Start collecting your plastic bottles, Philadelphia.
If any of the five Democratic candidates gets elected mayor and keeps his word, the city will finally have a recycling program with weekly pickup and a single bin for all a household's items.
Not stopping there, all five vow to cut city energy use, encourage "green" building, and plant enough trees to populate a small forest.
Suddenly, more than in any recent mayoral campaign, the environment is an issue.
It does not, to be sure, garner the same urgency and importance as violence or education.
It is not, as political consultant Neil Oxman puts it, "a defining issue" - not "the reason someone is voting for Candidate A over Candidate B." Oxman has worked every mayor's race since 1979; this time he is Michael Nutter's strategist.
Sure enough, when Chaka Fattah gave his opening statement at a candidate forum on the environment in February at the Academy of Natural Sciences, it did not take him long to switch gears. Within several sentences, he segued to poverty and how it should be "at the forefront of every discussion."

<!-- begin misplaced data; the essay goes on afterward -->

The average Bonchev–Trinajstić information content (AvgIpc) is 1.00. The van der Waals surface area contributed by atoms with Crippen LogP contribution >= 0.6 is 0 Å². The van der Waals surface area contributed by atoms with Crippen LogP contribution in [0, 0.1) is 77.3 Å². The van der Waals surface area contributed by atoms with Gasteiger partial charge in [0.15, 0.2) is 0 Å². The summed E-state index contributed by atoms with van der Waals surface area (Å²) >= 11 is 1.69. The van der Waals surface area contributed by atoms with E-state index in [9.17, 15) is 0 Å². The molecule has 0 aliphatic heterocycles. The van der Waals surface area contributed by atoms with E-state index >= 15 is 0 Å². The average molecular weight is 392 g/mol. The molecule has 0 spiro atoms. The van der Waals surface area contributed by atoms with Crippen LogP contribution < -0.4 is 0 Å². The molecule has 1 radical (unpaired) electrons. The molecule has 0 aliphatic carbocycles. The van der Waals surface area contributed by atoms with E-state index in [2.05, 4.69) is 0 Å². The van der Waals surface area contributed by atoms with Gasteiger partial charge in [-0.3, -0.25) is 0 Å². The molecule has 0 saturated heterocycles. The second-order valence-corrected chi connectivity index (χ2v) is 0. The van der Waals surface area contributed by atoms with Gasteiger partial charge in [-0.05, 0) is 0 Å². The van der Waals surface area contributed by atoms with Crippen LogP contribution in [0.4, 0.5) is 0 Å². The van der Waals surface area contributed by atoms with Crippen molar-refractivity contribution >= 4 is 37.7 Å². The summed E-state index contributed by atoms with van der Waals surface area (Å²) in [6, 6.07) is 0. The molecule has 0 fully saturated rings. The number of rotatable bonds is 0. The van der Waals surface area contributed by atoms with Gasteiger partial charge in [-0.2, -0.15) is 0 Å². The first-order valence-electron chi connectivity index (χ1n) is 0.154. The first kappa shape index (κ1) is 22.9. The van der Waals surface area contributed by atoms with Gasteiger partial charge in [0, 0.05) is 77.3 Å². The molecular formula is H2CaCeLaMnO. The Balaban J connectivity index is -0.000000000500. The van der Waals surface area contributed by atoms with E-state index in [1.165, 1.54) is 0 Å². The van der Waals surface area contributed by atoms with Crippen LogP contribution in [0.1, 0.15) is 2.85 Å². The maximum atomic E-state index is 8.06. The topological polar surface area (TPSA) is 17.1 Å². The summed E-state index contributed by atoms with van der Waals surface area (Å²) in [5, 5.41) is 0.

But such frequent mention of the environment is still a significant departure from past campaigns.
All five candidates have put out position papers - two pages each from Dwight Evans and Tom Knox, four from Bob Brady (just a week ago), nine from Nutter and 10 from Fattah.
That all five attended the academy's "sustainability" forum and a "green" forum a few weeks later at the Philadelphia Flower Show did not escape eco-activists' notice.
"I've never seen the environment mentioned as much as I have in this campaign," said Joseph Minott, head of the Clean Air Council for 25 years.
Neither have groups such as Minott's been this intent on a mayor's race before. It's the first time Clean Water Action - which once focused solely on state and federal campaigns - is endorsing a mayoral candidate. The group has met with each candidate.